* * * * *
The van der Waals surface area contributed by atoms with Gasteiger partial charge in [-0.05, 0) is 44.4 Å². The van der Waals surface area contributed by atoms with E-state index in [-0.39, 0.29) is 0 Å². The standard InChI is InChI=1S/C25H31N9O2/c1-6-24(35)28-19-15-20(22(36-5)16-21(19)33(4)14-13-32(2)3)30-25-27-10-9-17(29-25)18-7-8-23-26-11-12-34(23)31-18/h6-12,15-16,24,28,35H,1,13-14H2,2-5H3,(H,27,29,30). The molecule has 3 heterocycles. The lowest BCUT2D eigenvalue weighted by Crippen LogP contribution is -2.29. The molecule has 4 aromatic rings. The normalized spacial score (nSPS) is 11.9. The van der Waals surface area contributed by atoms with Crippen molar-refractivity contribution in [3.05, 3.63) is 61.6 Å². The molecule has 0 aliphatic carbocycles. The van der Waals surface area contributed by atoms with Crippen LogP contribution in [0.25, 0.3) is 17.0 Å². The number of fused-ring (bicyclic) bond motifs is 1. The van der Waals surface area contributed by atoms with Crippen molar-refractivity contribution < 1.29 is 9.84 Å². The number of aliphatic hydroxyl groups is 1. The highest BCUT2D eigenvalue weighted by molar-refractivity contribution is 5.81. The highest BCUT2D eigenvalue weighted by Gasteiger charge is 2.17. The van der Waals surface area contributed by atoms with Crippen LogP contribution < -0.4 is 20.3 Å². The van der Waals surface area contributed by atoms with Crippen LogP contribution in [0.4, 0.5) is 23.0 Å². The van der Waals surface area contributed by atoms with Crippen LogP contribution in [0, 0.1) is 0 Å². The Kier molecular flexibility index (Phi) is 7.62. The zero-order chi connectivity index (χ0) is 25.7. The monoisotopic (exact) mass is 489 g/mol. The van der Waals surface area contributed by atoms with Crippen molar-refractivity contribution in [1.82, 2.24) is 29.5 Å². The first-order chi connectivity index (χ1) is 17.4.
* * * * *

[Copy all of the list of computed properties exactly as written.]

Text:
The van der Waals surface area contributed by atoms with Gasteiger partial charge in [-0.05, 0) is 44.4 Å². The van der Waals surface area contributed by atoms with E-state index in [-0.39, 0.29) is 0 Å². The standard InChI is InChI=1S/C25H31N9O2/c1-6-24(35)28-19-15-20(22(36-5)16-21(19)33(4)14-13-32(2)3)30-25-27-10-9-17(29-25)18-7-8-23-26-11-12-34(23)31-18/h6-12,15-16,24,28,35H,1,13-14H2,2-5H3,(H,27,29,30). The molecule has 3 heterocycles. The lowest BCUT2D eigenvalue weighted by Crippen LogP contribution is -2.29. The molecule has 4 aromatic rings. The normalized spacial score (nSPS) is 11.9. The van der Waals surface area contributed by atoms with Crippen molar-refractivity contribution in [3.05, 3.63) is 61.6 Å². The molecule has 0 aliphatic carbocycles. The van der Waals surface area contributed by atoms with Crippen LogP contribution in [0.25, 0.3) is 17.0 Å². The number of fused-ring (bicyclic) bond motifs is 1. The van der Waals surface area contributed by atoms with Crippen molar-refractivity contribution < 1.29 is 9.84 Å². The number of aliphatic hydroxyl groups is 1. The highest BCUT2D eigenvalue weighted by molar-refractivity contribution is 5.81. The highest BCUT2D eigenvalue weighted by Gasteiger charge is 2.17. The van der Waals surface area contributed by atoms with Crippen LogP contribution < -0.4 is 20.3 Å². The van der Waals surface area contributed by atoms with Crippen LogP contribution in [0.4, 0.5) is 23.0 Å². The van der Waals surface area contributed by atoms with Crippen LogP contribution in [0, 0.1) is 0 Å². The Kier molecular flexibility index (Phi) is 7.62. The zero-order chi connectivity index (χ0) is 25.7. The monoisotopic (exact) mass is 489 g/mol. The van der Waals surface area contributed by atoms with Crippen molar-refractivity contribution in [1.82, 2.24) is 29.5 Å². The first-order chi connectivity index (χ1) is 17.4.